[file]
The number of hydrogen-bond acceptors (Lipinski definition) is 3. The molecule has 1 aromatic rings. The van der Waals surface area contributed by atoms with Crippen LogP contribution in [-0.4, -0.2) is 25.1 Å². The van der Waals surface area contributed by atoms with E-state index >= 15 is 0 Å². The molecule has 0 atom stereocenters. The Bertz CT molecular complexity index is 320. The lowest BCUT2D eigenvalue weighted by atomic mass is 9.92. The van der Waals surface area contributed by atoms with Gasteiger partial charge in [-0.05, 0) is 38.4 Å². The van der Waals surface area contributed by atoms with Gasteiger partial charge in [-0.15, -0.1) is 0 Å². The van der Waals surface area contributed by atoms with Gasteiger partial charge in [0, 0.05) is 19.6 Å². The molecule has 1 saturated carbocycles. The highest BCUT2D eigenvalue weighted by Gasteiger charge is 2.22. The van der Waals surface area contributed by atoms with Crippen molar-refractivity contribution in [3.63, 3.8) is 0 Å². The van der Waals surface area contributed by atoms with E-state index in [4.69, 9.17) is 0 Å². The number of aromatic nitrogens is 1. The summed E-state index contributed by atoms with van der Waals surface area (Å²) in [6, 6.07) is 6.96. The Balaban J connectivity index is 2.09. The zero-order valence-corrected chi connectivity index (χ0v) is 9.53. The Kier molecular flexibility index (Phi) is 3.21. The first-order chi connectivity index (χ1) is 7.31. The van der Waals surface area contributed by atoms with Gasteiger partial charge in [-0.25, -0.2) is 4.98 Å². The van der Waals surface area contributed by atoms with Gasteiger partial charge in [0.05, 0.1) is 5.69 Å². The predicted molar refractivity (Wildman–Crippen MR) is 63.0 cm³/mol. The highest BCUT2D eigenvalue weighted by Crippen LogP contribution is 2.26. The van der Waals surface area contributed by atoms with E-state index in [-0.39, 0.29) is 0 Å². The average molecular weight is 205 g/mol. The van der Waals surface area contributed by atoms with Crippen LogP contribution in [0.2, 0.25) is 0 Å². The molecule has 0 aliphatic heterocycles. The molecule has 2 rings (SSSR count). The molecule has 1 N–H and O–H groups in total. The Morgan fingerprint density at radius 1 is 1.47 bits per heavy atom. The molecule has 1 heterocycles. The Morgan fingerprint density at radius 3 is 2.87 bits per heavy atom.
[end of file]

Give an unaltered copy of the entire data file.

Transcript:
The number of hydrogen-bond acceptors (Lipinski definition) is 3. The molecule has 1 aromatic rings. The van der Waals surface area contributed by atoms with Crippen LogP contribution in [-0.4, -0.2) is 25.1 Å². The van der Waals surface area contributed by atoms with E-state index >= 15 is 0 Å². The molecule has 0 atom stereocenters. The Bertz CT molecular complexity index is 320. The lowest BCUT2D eigenvalue weighted by atomic mass is 9.92. The van der Waals surface area contributed by atoms with Gasteiger partial charge in [-0.05, 0) is 38.4 Å². The van der Waals surface area contributed by atoms with Gasteiger partial charge in [-0.15, -0.1) is 0 Å². The van der Waals surface area contributed by atoms with Gasteiger partial charge in [0, 0.05) is 19.6 Å². The molecule has 1 saturated carbocycles. The highest BCUT2D eigenvalue weighted by Gasteiger charge is 2.22. The van der Waals surface area contributed by atoms with Crippen molar-refractivity contribution in [3.63, 3.8) is 0 Å². The van der Waals surface area contributed by atoms with E-state index in [4.69, 9.17) is 0 Å². The number of aromatic nitrogens is 1. The summed E-state index contributed by atoms with van der Waals surface area (Å²) in [6, 6.07) is 6.96. The Balaban J connectivity index is 2.09. The zero-order valence-corrected chi connectivity index (χ0v) is 9.53. The Kier molecular flexibility index (Phi) is 3.21. The first-order chi connectivity index (χ1) is 7.31. The van der Waals surface area contributed by atoms with Gasteiger partial charge in [-0.25, -0.2) is 4.98 Å². The van der Waals surface area contributed by atoms with Gasteiger partial charge in [0.05, 0.1) is 5.69 Å². The predicted molar refractivity (Wildman–Crippen MR) is 63.0 cm³/mol. The highest BCUT2D eigenvalue weighted by Crippen LogP contribution is 2.26. The van der Waals surface area contributed by atoms with E-state index in [-0.39, 0.29) is 0 Å². The average molecular weight is 205 g/mol. The van der Waals surface area contributed by atoms with Crippen LogP contribution in [0.2, 0.25) is 0 Å². The molecule has 0 aliphatic heterocycles. The molecule has 2 rings (SSSR count). The molecule has 1 N–H and O–H groups in total. The Morgan fingerprint density at radius 1 is 1.47 bits per heavy atom. The molecule has 1 heterocycles. The Morgan fingerprint density at radius 3 is 2.87 bits per heavy atom.